St Francis of the Birdbath

4 October is the feast day of St Francis of Assisi. You might know him as the irreverent but apt moniker, St Francis of the Birdbath, because that is where many of us encounter him. Bare-headed with the monk’s tonsure, dressed in rough robes and coarse rope belting, he stands with one palm out, feeding the birds from his hands. Francis is so deeply associated with humble poverty and natural surroundings that we tend to forget that this was a man who had dealings with the most powerful people in the world of his time. He had the ear of many rulers, secular and religious alike. He traveled to Egypt and Jerusalem, converting, it is said, the Sultan of Egypt, al-Kamil, a nephew of Saladin. He obtained papal permission to found three religious orders and created the rules and a good deal of the infrastructure for each himself. He preached to commoners and made renouncing wealth the central tenet of his view of the world, but it must be said that he had wealth to renounce.

St Francis, Subiaco Abbey, 1228-9
The oldest surviving depiction of St. Francis is a fresco near the entrance of the Benedictine abbey of Subiaco, painted between March 1228 and March 1229.

Francis was born in Assisi in 1182 (or perhaps late 1181) to wealthy parents, an Italian father and a French mother, from whom he gained his nickname. His father called him Francesco, “the little Frenchman”. It could also be translated as “the freeman”, but as he was the baby of a wealthy merchant, this doesn’t make much sense. In any case, his given name, Giovanni, is largely forgotten.

Also forgotten is his early life, which was quite typical for the son of a rich merchant, but not at all expected from the boy who would become a saint — though that does seem to be a common theme of saintly youth. He was enamored of troubadours and spent a good deal of his father’s money on flashy clothing and loud parties. However, there is evidence that he became disillusioned with this life well before he reached adulthood. As a young adult, he had several visions that led to squandering his father’s money on less “noble”, but far more honorable, pursuits. Repairing the roof of the local church he prayed in, for one example — with money that he all but stole from his father’s shop. Before his thirtieth birthday, he had been kicked out of his home and had renounced his family and former life. Not much time later he began to gather followers, “friars”, who likewise embraced poverty and turned their lives to stewardship, preaching to the soul while tending to the body.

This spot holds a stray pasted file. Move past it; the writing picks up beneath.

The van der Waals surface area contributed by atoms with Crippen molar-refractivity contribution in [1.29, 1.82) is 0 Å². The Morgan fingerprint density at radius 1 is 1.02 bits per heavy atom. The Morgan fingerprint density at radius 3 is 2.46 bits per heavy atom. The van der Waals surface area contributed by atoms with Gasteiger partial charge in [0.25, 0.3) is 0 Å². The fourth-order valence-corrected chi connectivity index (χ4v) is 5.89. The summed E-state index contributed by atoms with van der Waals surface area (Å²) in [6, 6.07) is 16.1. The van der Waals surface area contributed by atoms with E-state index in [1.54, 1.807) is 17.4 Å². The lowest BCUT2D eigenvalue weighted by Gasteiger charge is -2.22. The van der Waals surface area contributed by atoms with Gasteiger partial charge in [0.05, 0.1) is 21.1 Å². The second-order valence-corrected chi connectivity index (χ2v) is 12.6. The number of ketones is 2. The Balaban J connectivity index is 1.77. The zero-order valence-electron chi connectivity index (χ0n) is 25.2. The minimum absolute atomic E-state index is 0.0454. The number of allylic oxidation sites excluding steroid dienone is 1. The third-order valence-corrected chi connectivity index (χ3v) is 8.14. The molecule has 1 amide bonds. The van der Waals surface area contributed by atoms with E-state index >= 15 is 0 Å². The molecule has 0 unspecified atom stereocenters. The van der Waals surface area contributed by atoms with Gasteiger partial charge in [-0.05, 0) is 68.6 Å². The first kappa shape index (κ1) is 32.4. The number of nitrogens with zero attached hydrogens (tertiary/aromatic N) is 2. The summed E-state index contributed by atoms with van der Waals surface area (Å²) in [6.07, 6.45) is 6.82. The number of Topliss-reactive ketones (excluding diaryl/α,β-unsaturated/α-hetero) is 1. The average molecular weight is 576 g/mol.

Francis was beloved by all when alive — still is now. He is one of the very few Christians of whom this can be said. There are many Christians who command respect; there aren’t many who inspire love. I would like to have known Francis. I think many people feel the same. Certainly, his contemporaries tell us explicitly that he was loved, that to know him was to want to be near him, to want to be like him. Francis, himself, desired above all to emulate the life of Jesus (who, it must be said, was also a deeply caring man who was beloved by all who knew him). Francis was sincere, devout, and honestly committed to giving of himself to others. And he made no distinctions. Not even between humans and other beings. He famously called the moon and sun, wind and rain and rivers, his sisters and brothers. He lived with lepers. In The Little Flowers of St Francis, a collection of folktales that sprang up in his wake, we see him talking with animals as often as with humans. He probably did, in fact, feed birds from his hand.